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Foreigners no burden on German welfare system

A fresh study by a leading German economic think tank has shown that foreigners living in Germany are no financial burden on the nation's welfare system, sharply contradicting popular belief. A survey released by the Mannheim-based Center for European Economic Research (ZEW) Thursday says foreigners living in Germany contribute a net profit to the country's welfare system. The study - compiled on behalf of the Bertelsmann Foundation - adds that Germany's 6.6 million foreigners, defined as people not holding a German passport, account for a social welfare fund surplus of 22 billion euros ($27.4 billion) yearly, with every individual in that group contributing an average 3,000 euros more in taxes and premiums than they get in terms of state support. The findings are in stark contrast to popular belief, with roughly two two-thirds of native Germans insisting that migration poses a huge burden on the welfare state. Foreigners a budget factor The ZEW survey adds that back in 2004, each foreigner already contributed an average 2,000 euros to the social systems network, while ensuing improvements are attributed to favorable developments on the domestic labor market. The study's author, Holger Bonin, says it's no secret, though, that highly qualified people contribute more than people with low or no skills. Bertelsmann Foundation chief Jörg Dräger argues foreigners' contribution to the welfare system could increase through a better education and qualification policy. But he said German is not yet attractive enough to lure enough foreign skilled workers from countries outside the European Union. "A good education policy is the best integration policy," he said. "The global stream of talent is still passing us by."

A fresh study by a leading German economic think tank has shown that foreigners living in Germany are no financial burden on the nation’s welfare system, sharply contradicting popular belief. A survey released by the Mannheim-based Center for European Economic Research (ZEW) Thursday says foreigners living in Germany contribute a net profit to the country’s welfare system. The study – ... Read More »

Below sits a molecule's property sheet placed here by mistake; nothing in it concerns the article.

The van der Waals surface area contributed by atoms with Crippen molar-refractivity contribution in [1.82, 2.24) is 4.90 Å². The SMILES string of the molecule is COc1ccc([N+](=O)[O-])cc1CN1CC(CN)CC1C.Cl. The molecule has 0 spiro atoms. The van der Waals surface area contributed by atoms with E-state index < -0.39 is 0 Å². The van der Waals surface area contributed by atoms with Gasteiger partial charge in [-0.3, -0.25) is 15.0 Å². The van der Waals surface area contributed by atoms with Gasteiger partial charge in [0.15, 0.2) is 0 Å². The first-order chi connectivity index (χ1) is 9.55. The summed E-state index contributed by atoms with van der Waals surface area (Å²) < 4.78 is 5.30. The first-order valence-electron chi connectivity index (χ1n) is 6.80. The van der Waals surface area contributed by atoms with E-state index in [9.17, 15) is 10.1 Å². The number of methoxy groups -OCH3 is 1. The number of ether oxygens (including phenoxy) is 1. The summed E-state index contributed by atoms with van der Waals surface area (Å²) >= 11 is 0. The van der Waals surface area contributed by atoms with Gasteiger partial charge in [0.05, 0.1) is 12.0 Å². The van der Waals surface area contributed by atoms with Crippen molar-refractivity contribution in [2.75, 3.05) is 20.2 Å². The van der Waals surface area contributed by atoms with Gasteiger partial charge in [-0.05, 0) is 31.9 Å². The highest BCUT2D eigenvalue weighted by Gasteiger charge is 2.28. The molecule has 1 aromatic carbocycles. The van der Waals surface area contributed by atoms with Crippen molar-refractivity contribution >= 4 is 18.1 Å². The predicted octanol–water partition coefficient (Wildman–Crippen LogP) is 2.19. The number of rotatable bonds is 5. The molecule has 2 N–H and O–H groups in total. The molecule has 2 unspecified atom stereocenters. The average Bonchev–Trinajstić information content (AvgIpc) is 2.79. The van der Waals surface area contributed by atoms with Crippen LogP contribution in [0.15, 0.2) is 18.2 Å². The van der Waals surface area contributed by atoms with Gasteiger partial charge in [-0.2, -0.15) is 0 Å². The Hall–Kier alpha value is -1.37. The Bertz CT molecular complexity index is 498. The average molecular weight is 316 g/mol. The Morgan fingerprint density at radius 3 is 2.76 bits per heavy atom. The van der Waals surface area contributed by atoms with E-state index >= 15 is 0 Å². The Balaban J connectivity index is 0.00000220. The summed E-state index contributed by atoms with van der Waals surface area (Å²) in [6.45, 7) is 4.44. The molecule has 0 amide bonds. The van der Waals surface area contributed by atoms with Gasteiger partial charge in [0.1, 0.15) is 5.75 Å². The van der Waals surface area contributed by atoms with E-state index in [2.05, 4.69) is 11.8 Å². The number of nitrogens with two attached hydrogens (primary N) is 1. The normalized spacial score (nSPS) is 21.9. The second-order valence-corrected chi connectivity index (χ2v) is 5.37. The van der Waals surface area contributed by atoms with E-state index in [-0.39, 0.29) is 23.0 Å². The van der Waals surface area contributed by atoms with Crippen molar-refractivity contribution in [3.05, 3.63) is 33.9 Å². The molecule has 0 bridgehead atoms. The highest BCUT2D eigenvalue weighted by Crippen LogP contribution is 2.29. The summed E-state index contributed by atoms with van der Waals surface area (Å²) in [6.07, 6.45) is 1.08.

Tribesmen blow up Yemen’s main oil pipeline

Armed tribes have attacked Yemen's main oil pipeline, halting the flow to a crucial export terminal. The country almost exclusively depends on its oil and gas shipments abroad to secure foreign currency. Saboteurs blew up Yemen's main oil export pipeline on Wednesday, interrupting flows of crude oil to a major export hub, the country's defense ministry said. It was the latest assault on the country's main source of income, as Yemen relies on oil and gas exports for 90 percent of its foreign currency earnings. The motive for the latest attack was not immediately clear, but previous acts of sabotage by tribesmen have targeted oil and other infrastructure in a bid to extract concessions from the central government. The defense ministry said on its website, www.26sept.net, that the attack occurred in the area of Habab in Marib province. Some 70,000 barrels are pumped through the Marib pipeline a day to Ras Isa, a crucial petroleum export terminal on the Red Sea. According to government figures, attacks on infrastructure have cost the impoverished nation $4.5 billion (3.6 billion euros) between March 2011 and March 2013 alone.

Armed tribes have attacked Yemen’s main oil pipeline, halting the flow to a crucial export terminal. The country almost exclusively depends on its oil and gas shipments abroad to secure foreign currency. Saboteurs blew up Yemen’s main oil export pipeline on Wednesday, interrupting flows of crude oil to a major export hub, the country’s defense ministry said. It was the ... Read More »

With prices, demand low, OPEC mulls oil options